Sumptuous food is one of cinema’s more attainable pleasures, as in the new comedy Chef, out now in the US. But the way people dine on film is highly unrealistic, argues Lisa Schwarzbaum.

For a list-loving moviegoer, the category of Best Food Scene is easy to fill. At the top of my own inventory I would include the silent cooking of an omelette at daybreak that concludes Big Night (1996); the expression of astonishment on the face of the supercilious restaurant critic as he takes his first bite of the title dish in Ratatouille (2007); and the ecstatic ingestion of an entire meal by a gathering of nuns in Babette’s Feast (1987). The very best food scenes on screen convey pleasure intense enough to be felt even though we can’t sample the ratatouille ourselves. My interest in filmed foodie moments is simple and salt-free, however, compared with the complex attention I pay to the way people chew up there on the screen. I’m hypnotised by how they move their little teeth and convey forks to lips. I’m distracted by what chewing conveys about character, about class and about sex. Because no matter how closely I study the mechanics, I still don’t understand how they do it.

I know, in theory, how the work is done: one bites, one masticates, one swallows. One wipes crumbs from the mouth, one takes a sip of liquid. I have read the etiquette manuals; I do not talk with my mouth full. But on screen, people somehow eat… better. More dramatically. Without getting shreds of lettuce stuck in their teeth. Such superhuman precision confounds me. So while other movie lovers may savour the recipes and vicariously sip the wine, I tend to concentrate on the choppers. The fantasy is that if I can master the process as gracefully as the role models on the screen, my life, too, will be glamorous and sexy,– abundant with meals that combine glittering chat with really good chicken drumsticks and wine. Not that it ever will be, of course; movies have the power to make everything bigger, even the magic of an omelette.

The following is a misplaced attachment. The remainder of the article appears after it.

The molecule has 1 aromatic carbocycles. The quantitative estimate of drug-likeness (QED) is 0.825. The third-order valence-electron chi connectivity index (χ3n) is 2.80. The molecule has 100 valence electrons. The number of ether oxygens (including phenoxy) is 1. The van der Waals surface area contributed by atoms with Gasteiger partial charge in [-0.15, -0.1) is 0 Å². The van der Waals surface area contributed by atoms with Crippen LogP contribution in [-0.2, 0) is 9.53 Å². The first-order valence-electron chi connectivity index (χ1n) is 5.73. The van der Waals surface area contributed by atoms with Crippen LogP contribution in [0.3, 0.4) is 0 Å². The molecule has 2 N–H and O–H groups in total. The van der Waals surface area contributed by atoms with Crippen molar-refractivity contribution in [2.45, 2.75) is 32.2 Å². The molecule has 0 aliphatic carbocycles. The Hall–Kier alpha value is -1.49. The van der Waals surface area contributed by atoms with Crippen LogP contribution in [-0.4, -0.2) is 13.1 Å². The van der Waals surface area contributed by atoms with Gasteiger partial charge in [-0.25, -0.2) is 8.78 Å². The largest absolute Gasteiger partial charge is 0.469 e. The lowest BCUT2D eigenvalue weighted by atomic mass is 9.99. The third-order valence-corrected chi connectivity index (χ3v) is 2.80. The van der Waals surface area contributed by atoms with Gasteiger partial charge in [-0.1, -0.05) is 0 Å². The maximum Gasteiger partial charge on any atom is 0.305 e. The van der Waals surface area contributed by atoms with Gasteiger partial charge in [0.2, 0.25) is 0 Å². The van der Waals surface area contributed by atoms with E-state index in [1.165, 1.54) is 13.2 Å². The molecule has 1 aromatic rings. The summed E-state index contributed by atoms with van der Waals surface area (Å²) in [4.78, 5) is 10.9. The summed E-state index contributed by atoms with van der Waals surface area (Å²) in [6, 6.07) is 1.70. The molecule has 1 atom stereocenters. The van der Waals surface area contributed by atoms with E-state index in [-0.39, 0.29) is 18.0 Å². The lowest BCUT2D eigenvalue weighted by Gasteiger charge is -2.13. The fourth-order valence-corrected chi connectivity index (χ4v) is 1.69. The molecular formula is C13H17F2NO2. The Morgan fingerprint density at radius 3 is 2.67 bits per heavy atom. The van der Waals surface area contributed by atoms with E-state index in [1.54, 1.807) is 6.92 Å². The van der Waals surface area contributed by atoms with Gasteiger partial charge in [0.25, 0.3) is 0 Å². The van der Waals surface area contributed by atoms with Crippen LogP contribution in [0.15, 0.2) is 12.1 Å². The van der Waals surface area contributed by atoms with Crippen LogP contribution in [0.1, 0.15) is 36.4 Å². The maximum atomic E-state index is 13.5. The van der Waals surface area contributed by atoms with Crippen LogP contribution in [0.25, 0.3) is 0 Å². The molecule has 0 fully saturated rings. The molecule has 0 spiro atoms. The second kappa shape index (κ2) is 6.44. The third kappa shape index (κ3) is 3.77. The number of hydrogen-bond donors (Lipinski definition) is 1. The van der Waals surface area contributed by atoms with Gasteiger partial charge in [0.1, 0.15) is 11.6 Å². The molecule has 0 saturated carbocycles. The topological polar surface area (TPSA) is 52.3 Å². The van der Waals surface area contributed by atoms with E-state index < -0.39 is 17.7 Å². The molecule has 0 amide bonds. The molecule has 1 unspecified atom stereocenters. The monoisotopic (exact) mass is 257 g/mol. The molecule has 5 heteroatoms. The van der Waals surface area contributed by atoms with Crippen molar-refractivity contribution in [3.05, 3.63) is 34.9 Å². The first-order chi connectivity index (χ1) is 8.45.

Conspicuous consumption

A few bite-size categories of chewing warrant study. There is, for one, the Big Sexy Slobber. The eating scene in Tom Jones (1963) is undoubtedly the ultimate expression of grease-slicked foreplay: Albert Finney and Joyce Redman tear into mounds of meat and slurp their oysters, licking fingers to express lust through gastronomic gusto in Tony Richardson’s adaptation of Henry Fielding’s 18th Century novel. Never mind that offscreen, the actors actually vomited from overeating during the three hours it took to shoot the scene: this is food as sex symbol, consumed in a manner not to be tried without a wipe-clean tablecloth.

Pasta, as enjoyed by Adèle Exarchopoulos, serves a similar role in the recent Cannes prize winner Blue is the Warmest Colour. Certain slobbering male critics have spent a considerable amount of review space admiring the graphic, non-symbolic sex scenes between Exarchopoulos and Léa Seydoux – a couple of luscious young women hot for one another’s flesh. But it is the way Adèle enjoys her spaghetti in big, sauce-coated forkfuls at home with her family that most vividly demonstrates her hunger for pleasure.

Symbolic gastronomy